When David Paterson was the State Senate minority leader, I wrote a column about him and his so-called conference. Clearly, neither party owns the franchise on greed, stupidity, insanity or self-destruction. But now, after the Democrats waited years to show what they could do as top dogs, some Democratic members of the State Senate appear to be intent on blowing it. This has got to be very bad news for the good, honest members of the Democratic majority; people like State Sen. Liz Krueger from the East Side, who has been working for years to bring ethics reform to the Senate.
It seems as though we are regaled daily with stories of self-destructive stupidity on the part of our politicians. One Brooklyn Democrat, Kevin Parker, saw a New York Post photographer trying to take his picture and went after the guy, allegedly ruining his camera. No matter what you think of the Post, that was a pretty dumb move. Malcolm Smith, the Democratic leader who is desperately trying to stay in the majority, punished Parker and took away his $22,000 "lulu" (extra money for being a committee chair). Of course, he gets to keep his salary. Add to that the indictment of State Sen. Hiram Monserrate for beating up his girlfriend and things get even dicier. It doesn't stop there. The New York Daily News has been doing excellent work reporting about some of the nonprofit recipients of "member items" who then turn around and help the donating politicians with campaign labor, money and other favors. As a prime example, they cite State Sen. Pedro Espada, Jr. and his "Soundview Health Clinic." Espada has also been fined for breaking election laws. Once, quite a while ago, a State Senator threw one of my internship students out of her office because she wanted a black intern and he was white. I debated her on national TV, and I was astounded at her arrogance and her argument that she could do that if she wanted to. I suspect that once some folks get elected, they think they are untouchable. The truth is, they become prime targets for prosecutors and news media folks who know that they will make their "bones" by exposing politicians' wrong doings. I think that politicians should employ personal ethics counsels, just to protect them from their own stupidity. Then again, they'd have to actually listen to them. I still shake my head every time I see this sort of thing. I mean, how stupid can you be?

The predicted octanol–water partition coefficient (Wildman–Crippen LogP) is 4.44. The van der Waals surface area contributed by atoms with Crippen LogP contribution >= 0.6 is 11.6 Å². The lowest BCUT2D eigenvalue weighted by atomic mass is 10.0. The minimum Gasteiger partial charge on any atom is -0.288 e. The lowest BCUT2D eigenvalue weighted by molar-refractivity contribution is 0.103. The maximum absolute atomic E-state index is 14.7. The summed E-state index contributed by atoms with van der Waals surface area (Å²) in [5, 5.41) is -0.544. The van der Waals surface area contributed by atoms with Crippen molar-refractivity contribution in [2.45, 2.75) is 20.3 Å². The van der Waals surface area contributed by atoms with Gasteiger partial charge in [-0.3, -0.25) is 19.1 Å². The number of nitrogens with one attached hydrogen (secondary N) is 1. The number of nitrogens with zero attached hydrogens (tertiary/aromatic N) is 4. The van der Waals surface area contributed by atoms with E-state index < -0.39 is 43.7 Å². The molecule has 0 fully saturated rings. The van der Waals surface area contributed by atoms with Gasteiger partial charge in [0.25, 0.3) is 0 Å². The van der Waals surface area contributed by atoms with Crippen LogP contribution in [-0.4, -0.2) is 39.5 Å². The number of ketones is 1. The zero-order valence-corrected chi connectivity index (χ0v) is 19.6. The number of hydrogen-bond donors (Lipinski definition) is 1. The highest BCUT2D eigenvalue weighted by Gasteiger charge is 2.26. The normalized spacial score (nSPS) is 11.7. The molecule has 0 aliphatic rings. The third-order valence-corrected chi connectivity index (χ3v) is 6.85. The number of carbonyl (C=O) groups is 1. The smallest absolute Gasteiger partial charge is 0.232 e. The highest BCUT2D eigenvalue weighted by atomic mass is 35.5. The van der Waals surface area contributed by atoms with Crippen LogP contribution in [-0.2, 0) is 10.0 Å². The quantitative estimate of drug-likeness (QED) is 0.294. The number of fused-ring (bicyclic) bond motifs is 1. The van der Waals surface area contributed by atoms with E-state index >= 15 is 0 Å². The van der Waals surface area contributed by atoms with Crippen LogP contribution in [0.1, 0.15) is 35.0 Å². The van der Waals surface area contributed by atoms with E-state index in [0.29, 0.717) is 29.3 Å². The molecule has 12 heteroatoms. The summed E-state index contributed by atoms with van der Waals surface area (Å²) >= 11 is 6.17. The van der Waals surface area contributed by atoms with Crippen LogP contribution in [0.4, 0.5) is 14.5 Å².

Alan S. Chartock is president and CEO of WAMC/Northeast Public Radio and an executive publisher at The Legislative Gazette.